Saturday, 22 January 2011

Limehouse Lives On?

In his New Statesman article to mark the thirtieth anniversary of the Limehouse Declaration, David Owen is highly critical of the Lib Dems for going along with the dismantlement of the NHS. But he oddly declines to mention that Andrew Lansley, who was far better in Opposition, started out in the SDP.

Owen also suggests that Ed Miliband seek a multi-option referendum including STV, and speaks very highly of Miliband generally, rightly commending him for moving away from the worst of New Labour's assaults on civil liberties, and rightly urging him "to identify more with public concern about greater European integration". However, he need not worry about "flirting with membership of the eurozone", since it was in fact the Labour victory in 1997 that put an end to any such flirtation, while actual British accession has always been economically and politically impossible, although that would not have stopped Ken Clarke or Tony Blair from doing an Ireland on us and trying to fit into it anyway. Thank heavens for Gordon Brown, Ed Miliband and Ed Balls.

It is interesting to consider Owen's claim that there would have been a hung Parliament in 1992 if the Alliance had still existed. But when he points out that there were and are four parties in Scotland and four in Wales, he neglects to mention that each situation was and is an awful squeeze even without a fifth element, and that that will always remain the case this side of electoral reform.

Furthermore, read the Limehouse Declaration now, and see the consequences of its prematurity, which led to the SDP's over-narrow base both within the Labour Movement and, as a result, within the electorate at large. The last thing that needed to be said against Bennites and Trots on one side, and against the forces around Thatcher on the other, was that "We want more, not less, radical change in our society". As Owen's article continues to make clear, "more decentralisation" disappeared down the blind alley of Scottish and Welsh devolution instead of issuing in the vigorous defence of the municipal order, and indeed of Parliament against the Executive, the Judiciary, Brussels, Washington, and global capital; in any case, decentralisation is not the same thing as subsidiarity, which requires decision-making at the lowest practicable level, not at the lowest conceivable.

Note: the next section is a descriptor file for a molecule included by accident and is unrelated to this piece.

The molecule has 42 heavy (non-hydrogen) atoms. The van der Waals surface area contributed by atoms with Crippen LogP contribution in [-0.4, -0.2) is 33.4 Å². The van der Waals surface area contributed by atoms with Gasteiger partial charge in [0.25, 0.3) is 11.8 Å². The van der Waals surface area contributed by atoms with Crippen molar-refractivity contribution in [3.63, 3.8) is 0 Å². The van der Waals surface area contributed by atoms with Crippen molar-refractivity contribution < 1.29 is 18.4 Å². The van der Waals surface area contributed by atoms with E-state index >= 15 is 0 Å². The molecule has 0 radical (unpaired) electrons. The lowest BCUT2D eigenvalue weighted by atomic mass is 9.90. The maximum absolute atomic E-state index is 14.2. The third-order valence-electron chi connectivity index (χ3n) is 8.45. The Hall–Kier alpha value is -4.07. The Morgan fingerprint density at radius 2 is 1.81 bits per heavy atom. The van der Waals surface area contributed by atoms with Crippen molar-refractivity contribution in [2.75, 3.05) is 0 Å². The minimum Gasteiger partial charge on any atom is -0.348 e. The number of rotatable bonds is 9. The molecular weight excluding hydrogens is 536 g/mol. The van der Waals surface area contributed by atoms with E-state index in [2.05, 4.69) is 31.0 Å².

Minor parties have put environmentalism, Scottish separatism and the Welsh language on the agenda. But the SDP's subscription to European federalism (most un-Gaitskellite, and no longer Owen's view) and to Liberal constitutional agenda barely distinguishable from those of Tony Benn, together with its scorn for the unions and its weak links to local government, so alienated much of its potential base that the party was never able to gain the same prominence for "a healthy public sector and healthy private sector, without frequent frontier changes", nor perhaps for "competitive public enterprise", nor certainly for "co-operative ventures and profit-sharing". What a shame. What a waste.

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